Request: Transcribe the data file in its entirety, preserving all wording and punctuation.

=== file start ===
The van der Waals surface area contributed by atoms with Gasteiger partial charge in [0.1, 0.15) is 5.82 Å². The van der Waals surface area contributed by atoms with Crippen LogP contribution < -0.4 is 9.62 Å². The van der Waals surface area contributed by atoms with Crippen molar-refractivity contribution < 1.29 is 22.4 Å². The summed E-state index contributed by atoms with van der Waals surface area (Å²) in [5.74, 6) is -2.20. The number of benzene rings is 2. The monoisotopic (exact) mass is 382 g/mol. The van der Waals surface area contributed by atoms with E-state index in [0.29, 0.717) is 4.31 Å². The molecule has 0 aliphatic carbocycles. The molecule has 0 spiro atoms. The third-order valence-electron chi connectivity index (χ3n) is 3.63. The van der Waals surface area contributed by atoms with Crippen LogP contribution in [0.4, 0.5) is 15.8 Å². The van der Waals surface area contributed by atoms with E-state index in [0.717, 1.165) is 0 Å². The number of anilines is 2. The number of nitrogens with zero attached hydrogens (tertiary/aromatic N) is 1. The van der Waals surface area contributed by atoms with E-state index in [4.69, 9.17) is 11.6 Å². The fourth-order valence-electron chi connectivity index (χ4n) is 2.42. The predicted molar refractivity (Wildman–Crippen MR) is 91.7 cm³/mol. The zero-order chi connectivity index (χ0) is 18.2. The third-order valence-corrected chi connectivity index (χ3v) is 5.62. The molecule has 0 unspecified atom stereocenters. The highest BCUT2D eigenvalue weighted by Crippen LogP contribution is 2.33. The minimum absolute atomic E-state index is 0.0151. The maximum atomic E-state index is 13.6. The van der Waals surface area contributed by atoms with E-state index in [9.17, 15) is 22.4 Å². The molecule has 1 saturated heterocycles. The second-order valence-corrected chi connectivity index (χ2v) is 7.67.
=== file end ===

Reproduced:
The van der Waals surface area contributed by atoms with Gasteiger partial charge in [0.1, 0.15) is 5.82 Å². The van der Waals surface area contributed by atoms with Crippen LogP contribution < -0.4 is 9.62 Å². The van der Waals surface area contributed by atoms with Crippen molar-refractivity contribution < 1.29 is 22.4 Å². The summed E-state index contributed by atoms with van der Waals surface area (Å²) in [5.74, 6) is -2.20. The number of benzene rings is 2. The monoisotopic (exact) mass is 382 g/mol. The van der Waals surface area contributed by atoms with E-state index in [0.29, 0.717) is 4.31 Å². The molecule has 0 aliphatic carbocycles. The molecule has 0 spiro atoms. The third-order valence-electron chi connectivity index (χ3n) is 3.63. The van der Waals surface area contributed by atoms with Crippen LogP contribution in [0.4, 0.5) is 15.8 Å². The van der Waals surface area contributed by atoms with E-state index in [0.717, 1.165) is 0 Å². The number of anilines is 2. The number of nitrogens with zero attached hydrogens (tertiary/aromatic N) is 1. The van der Waals surface area contributed by atoms with E-state index in [4.69, 9.17) is 11.6 Å². The fourth-order valence-electron chi connectivity index (χ4n) is 2.42. The predicted molar refractivity (Wildman–Crippen MR) is 91.7 cm³/mol. The zero-order chi connectivity index (χ0) is 18.2. The third-order valence-corrected chi connectivity index (χ3v) is 5.62. The molecule has 0 unspecified atom stereocenters. The highest BCUT2D eigenvalue weighted by Crippen LogP contribution is 2.33. The minimum absolute atomic E-state index is 0.0151. The maximum atomic E-state index is 13.6. The van der Waals surface area contributed by atoms with E-state index in [9.17, 15) is 22.4 Å². The molecule has 1 saturated heterocycles. The second-order valence-corrected chi connectivity index (χ2v) is 7.67.